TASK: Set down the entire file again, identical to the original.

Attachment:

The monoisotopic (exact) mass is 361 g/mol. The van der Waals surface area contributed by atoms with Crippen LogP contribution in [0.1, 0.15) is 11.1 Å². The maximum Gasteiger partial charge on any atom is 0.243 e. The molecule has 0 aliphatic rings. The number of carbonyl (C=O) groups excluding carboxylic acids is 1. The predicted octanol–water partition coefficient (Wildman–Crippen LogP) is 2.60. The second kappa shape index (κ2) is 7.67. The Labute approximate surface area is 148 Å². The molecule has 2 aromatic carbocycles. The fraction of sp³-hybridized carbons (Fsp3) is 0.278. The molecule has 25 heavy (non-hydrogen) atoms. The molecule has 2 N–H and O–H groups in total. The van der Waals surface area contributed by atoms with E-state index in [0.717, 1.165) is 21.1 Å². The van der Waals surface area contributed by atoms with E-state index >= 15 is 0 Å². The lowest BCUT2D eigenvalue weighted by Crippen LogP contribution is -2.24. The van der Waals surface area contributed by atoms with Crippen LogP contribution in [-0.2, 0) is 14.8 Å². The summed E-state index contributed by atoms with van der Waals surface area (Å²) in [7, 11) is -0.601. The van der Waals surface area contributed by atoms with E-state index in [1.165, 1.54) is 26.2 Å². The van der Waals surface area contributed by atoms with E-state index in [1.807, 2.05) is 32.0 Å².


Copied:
The monoisotopic (exact) mass is 361 g/mol. The van der Waals surface area contributed by atoms with Crippen LogP contribution in [0.1, 0.15) is 11.1 Å². The maximum Gasteiger partial charge on any atom is 0.243 e. The molecule has 0 aliphatic rings. The number of carbonyl (C=O) groups excluding carboxylic acids is 1. The predicted octanol–water partition coefficient (Wildman–Crippen LogP) is 2.60. The second kappa shape index (κ2) is 7.67. The Labute approximate surface area is 148 Å². The molecule has 2 aromatic carbocycles. The fraction of sp³-hybridized carbons (Fsp3) is 0.278. The molecule has 25 heavy (non-hydrogen) atoms. The molecule has 2 N–H and O–H groups in total. The van der Waals surface area contributed by atoms with E-state index in [0.717, 1.165) is 21.1 Å². The van der Waals surface area contributed by atoms with E-state index >= 15 is 0 Å². The lowest BCUT2D eigenvalue weighted by Crippen LogP contribution is -2.24. The van der Waals surface area contributed by atoms with Crippen LogP contribution in [-0.2, 0) is 14.8 Å². The summed E-state index contributed by atoms with van der Waals surface area (Å²) in [7, 11) is -0.601. The van der Waals surface area contributed by atoms with E-state index in [1.165, 1.54) is 26.2 Å². The van der Waals surface area contributed by atoms with E-state index in [1.807, 2.05) is 32.0 Å².